Facebook’s parent company Meta barred at least seven companies from the platform over the past year that were involved in surveillance-for-hire activities in an effort to disrupt an industry that’s made it increasingly easy to secretly track people online, the company said Wednesday.
“This industry effectively democratizes surveillance, making it available to many more government and nongovernment groups than could build them on their own so they’re exponentially increasing the supply of threat actors in the world,” said Facebook Head of Security Policy Nathaniel Gleicher in a briefing with reporters.
He called on democracies worldwide to step up actions to outlaw these types of firms and activities, saying, “No single company can tackle a society-wide challenge like this alone.”
Meta has made battling spyware on the platform a priority over the past several years. It has an ongoing lawsuit against NSO Group, the notorious Israeli spyware purveyor, alleging that the company violated federal anti-hacking law after deploying its spying software against 1,400 users of WhatsApp, which Meta owns. NSO Group disputes the allegations and has tried and failed to get the lawsuit tossed.
Meta revealed its latest actions in a report released Thursday that was accompanied by a policy paper offering 13 recommendations for confronting the surveillance-for-hire industry. Recommendations include banning the sale of surveillance software, establishing institutions to help victims seek legal recourse and using export control lists to limit the availability of surveillance technologies.
Meta’s research builds the company’s first surveillance-for-hire report released last year. That report revealed Meta had blocked the internet infrastructure of seven different surveillance-for-hire firms that may have targeted 50,000 Facebook and Instagram users.
The 2022 report did not name the number of users the surveillance-for-hire companies targeted. In an interview with CyberScoop, Meta’s Director of Threat Disruption David Agranovich said Meta alerts targeted users on a rolling basis. So far this year, he said, Meta has notified users in 200 countries that they’ve been targeted.
“We really think it’s important for not just us, but our industry partners, our partners in government, in civil society to work together to constrain the abuses,” Agranovich said.
One firm Meta named as carrying out spy operations on the platform is CyberRoot Risk Advisory Private, an Indian surveillance-for-hire company that has ties to BellTroX, a similar outfit that Meta banned last year, according to a Reuters investigation.
CyberRoot uses fake accounts to gain targets’ trust, according to Meta, in hopes of gathering intelligence on targets working within a variety of industries such as cosmetic surgery firms in Australia, pharmaceuticals in the U.S. and gambling in the United Kingdom. The firm also focused on activists, journalists and religious leaders in Kazakhstan, Djibouti, Saudi Arabia, South Africa and Iceland.
The company developed relatively sophisticated tactics to evade detection, even using a legitimate marketing tool called Branch to manage phishing links that would send users to a network of malicious websites.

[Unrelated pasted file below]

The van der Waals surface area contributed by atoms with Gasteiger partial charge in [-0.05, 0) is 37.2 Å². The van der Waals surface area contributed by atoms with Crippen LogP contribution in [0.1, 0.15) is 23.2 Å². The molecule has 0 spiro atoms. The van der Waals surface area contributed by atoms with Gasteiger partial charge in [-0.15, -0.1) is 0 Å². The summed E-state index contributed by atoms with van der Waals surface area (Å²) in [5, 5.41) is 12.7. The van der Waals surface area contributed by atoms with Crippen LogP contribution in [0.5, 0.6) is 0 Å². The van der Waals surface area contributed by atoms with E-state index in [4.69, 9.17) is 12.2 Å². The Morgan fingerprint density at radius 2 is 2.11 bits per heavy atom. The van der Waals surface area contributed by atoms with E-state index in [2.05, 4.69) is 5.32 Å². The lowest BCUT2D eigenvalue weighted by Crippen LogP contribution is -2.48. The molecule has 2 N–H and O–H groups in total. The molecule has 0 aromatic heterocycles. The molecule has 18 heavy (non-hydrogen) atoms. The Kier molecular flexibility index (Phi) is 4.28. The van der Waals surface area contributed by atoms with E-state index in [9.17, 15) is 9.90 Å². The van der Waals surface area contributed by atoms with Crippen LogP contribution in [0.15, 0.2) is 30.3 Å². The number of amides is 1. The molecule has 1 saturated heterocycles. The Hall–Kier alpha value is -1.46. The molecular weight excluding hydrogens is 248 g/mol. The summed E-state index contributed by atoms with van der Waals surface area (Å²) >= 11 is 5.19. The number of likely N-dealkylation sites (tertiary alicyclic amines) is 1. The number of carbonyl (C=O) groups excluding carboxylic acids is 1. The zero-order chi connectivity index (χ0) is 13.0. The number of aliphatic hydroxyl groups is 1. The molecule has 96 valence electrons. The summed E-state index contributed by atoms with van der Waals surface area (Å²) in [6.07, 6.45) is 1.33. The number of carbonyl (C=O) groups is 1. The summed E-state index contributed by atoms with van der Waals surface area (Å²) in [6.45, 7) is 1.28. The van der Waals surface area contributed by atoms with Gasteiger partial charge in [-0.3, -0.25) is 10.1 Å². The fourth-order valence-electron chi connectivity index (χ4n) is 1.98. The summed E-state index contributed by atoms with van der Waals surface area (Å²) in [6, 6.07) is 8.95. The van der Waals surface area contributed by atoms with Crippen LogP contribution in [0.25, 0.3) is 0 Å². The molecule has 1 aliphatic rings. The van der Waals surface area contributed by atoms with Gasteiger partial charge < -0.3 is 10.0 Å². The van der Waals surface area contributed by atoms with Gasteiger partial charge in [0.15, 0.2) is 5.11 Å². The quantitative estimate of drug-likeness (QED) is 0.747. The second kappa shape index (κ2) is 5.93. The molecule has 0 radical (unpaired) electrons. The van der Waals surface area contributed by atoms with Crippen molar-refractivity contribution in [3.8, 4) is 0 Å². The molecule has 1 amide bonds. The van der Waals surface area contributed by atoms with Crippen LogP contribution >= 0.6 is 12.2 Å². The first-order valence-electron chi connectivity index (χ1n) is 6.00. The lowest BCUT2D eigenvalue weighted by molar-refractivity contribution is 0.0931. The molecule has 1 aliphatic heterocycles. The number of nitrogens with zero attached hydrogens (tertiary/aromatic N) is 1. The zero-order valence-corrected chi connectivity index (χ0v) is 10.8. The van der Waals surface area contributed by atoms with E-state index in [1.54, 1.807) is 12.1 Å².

CyberRoot is just one of the surveillance-for-hire firms that Meta named in its report. It also removed hundreds of accounts belonging to firms including included New York-based company Social Links, an Israeli company called Cyber Globes, a Russian firm called Avalanche and an unnamed Chinese entity.
Well-known spyware vendors also appear in the report. The Israeli firm Candiru is linked to a network of about 130 accounts that Meta removed from Facebook and Instagram, according to the company. Co-founded by a former employee of NSO Group, the notorious Israeli spyware company, the U.S. blacklisted Candiru from operating in the U.S. alongside NSO Group in 2021.
Gleicher said the surveillance-for-hire firms show unusual “persistence,” and have even rebranded entire companies under new names to evade detection after a rash of bad press.
“One of the things we’ve seen within this industry is that they are very ready to keep trying to come back, to keep trying to reestablish their businesses,” Gleicher said. “To counter that we need broader societal deterrence.”
Meta’s investigations showed that despite claims from spyware vendors that their technology is designed to focus on criminals and terrorists, many of the firms spied indiscriminately. Other firms offered customers intelligence on journalists, political opposition and human rights activists, the report said.
Meta’s recommendations come as the Biden administration gears up to release an executive order next year set to rein in the use of spyware by U.S. intelligence agencies. Agranovich told CyberScoop that Meta is aware of the interest around a potential executive order in the U.S. as well as the European Parliament’s inquiry into NSO Group’s Pegasus software, which Meta publicly testified about earlier this year.
“In general, we welcome these efforts to try and constrain the industry,” he said. “They align with some of the recommendations in our paper.”
Corrected Dec. 15, 2022: This story has been corrected to reflect that David Granovich’s title is director of threat disruption. An earlier version also stated the number of Facebook users potentially exposed to spyware in 2021 was 500,000. The correct number was 50,000.
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